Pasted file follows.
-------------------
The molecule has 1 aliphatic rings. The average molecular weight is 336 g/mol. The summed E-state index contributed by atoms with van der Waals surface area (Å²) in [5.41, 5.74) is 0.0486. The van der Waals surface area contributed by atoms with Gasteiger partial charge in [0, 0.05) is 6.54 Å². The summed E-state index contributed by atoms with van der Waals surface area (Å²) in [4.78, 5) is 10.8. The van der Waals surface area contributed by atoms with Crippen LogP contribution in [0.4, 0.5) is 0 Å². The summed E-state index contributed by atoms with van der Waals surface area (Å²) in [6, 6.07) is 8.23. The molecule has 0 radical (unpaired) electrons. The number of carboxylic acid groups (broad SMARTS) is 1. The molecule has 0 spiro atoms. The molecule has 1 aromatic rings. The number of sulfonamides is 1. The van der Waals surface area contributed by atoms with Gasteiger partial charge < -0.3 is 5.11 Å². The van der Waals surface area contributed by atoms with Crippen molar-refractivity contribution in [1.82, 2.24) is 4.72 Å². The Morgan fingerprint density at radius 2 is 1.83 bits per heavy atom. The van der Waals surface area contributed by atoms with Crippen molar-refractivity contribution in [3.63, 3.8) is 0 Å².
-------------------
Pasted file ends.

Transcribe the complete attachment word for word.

The molecule has 1 aliphatic rings. The average molecular weight is 336 g/mol. The summed E-state index contributed by atoms with van der Waals surface area (Å²) in [5.41, 5.74) is 0.0486. The van der Waals surface area contributed by atoms with Gasteiger partial charge in [0, 0.05) is 6.54 Å². The summed E-state index contributed by atoms with van der Waals surface area (Å²) in [4.78, 5) is 10.8. The van der Waals surface area contributed by atoms with Crippen LogP contribution in [0.4, 0.5) is 0 Å². The summed E-state index contributed by atoms with van der Waals surface area (Å²) in [6, 6.07) is 8.23. The molecule has 0 radical (unpaired) electrons. The number of carboxylic acid groups (broad SMARTS) is 1. The molecule has 0 spiro atoms. The molecule has 1 aromatic rings. The number of sulfonamides is 1. The van der Waals surface area contributed by atoms with Gasteiger partial charge < -0.3 is 5.11 Å². The van der Waals surface area contributed by atoms with Crippen molar-refractivity contribution in [1.82, 2.24) is 4.72 Å². The Morgan fingerprint density at radius 2 is 1.83 bits per heavy atom. The van der Waals surface area contributed by atoms with Crippen molar-refractivity contribution in [3.63, 3.8) is 0 Å².